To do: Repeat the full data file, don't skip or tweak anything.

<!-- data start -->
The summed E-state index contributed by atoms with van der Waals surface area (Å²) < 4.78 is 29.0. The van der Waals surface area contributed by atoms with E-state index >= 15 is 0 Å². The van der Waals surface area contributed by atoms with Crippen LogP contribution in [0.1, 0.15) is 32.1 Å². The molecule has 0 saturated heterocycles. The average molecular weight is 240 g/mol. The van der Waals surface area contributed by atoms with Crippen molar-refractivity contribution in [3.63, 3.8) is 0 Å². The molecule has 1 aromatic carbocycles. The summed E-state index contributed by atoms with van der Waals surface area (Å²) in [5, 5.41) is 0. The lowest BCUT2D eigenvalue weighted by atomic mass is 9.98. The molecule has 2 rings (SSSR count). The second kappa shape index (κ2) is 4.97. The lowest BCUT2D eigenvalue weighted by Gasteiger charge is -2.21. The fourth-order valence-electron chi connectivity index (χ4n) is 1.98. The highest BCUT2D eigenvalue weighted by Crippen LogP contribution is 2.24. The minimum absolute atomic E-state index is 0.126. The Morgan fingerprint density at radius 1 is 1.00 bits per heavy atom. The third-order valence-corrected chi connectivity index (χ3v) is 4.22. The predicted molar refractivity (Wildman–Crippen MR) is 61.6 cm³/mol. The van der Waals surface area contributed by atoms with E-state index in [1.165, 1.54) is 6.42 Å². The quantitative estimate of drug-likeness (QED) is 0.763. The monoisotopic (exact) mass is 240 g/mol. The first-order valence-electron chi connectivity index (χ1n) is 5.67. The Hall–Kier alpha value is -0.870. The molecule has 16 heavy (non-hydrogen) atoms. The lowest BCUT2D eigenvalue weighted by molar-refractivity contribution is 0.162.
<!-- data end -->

The summed E-state index contributed by atoms with van der Waals surface area (Å²) < 4.78 is 29.0. The van der Waals surface area contributed by atoms with E-state index >= 15 is 0 Å². The van der Waals surface area contributed by atoms with Crippen LogP contribution in [0.1, 0.15) is 32.1 Å². The molecule has 0 saturated heterocycles. The average molecular weight is 240 g/mol. The van der Waals surface area contributed by atoms with Crippen molar-refractivity contribution in [3.63, 3.8) is 0 Å². The molecule has 1 aromatic carbocycles. The summed E-state index contributed by atoms with van der Waals surface area (Å²) in [5, 5.41) is 0. The lowest BCUT2D eigenvalue weighted by atomic mass is 9.98. The molecule has 2 rings (SSSR count). The second kappa shape index (κ2) is 4.97. The lowest BCUT2D eigenvalue weighted by Gasteiger charge is -2.21. The fourth-order valence-electron chi connectivity index (χ4n) is 1.98. The highest BCUT2D eigenvalue weighted by Crippen LogP contribution is 2.24. The minimum absolute atomic E-state index is 0.126. The Morgan fingerprint density at radius 1 is 1.00 bits per heavy atom. The third-order valence-corrected chi connectivity index (χ3v) is 4.22. The predicted molar refractivity (Wildman–Crippen MR) is 61.6 cm³/mol. The van der Waals surface area contributed by atoms with E-state index in [1.165, 1.54) is 6.42 Å². The quantitative estimate of drug-likeness (QED) is 0.763. The monoisotopic (exact) mass is 240 g/mol. The first-order valence-electron chi connectivity index (χ1n) is 5.67. The Hall–Kier alpha value is -0.870. The molecule has 16 heavy (non-hydrogen) atoms. The lowest BCUT2D eigenvalue weighted by molar-refractivity contribution is 0.162.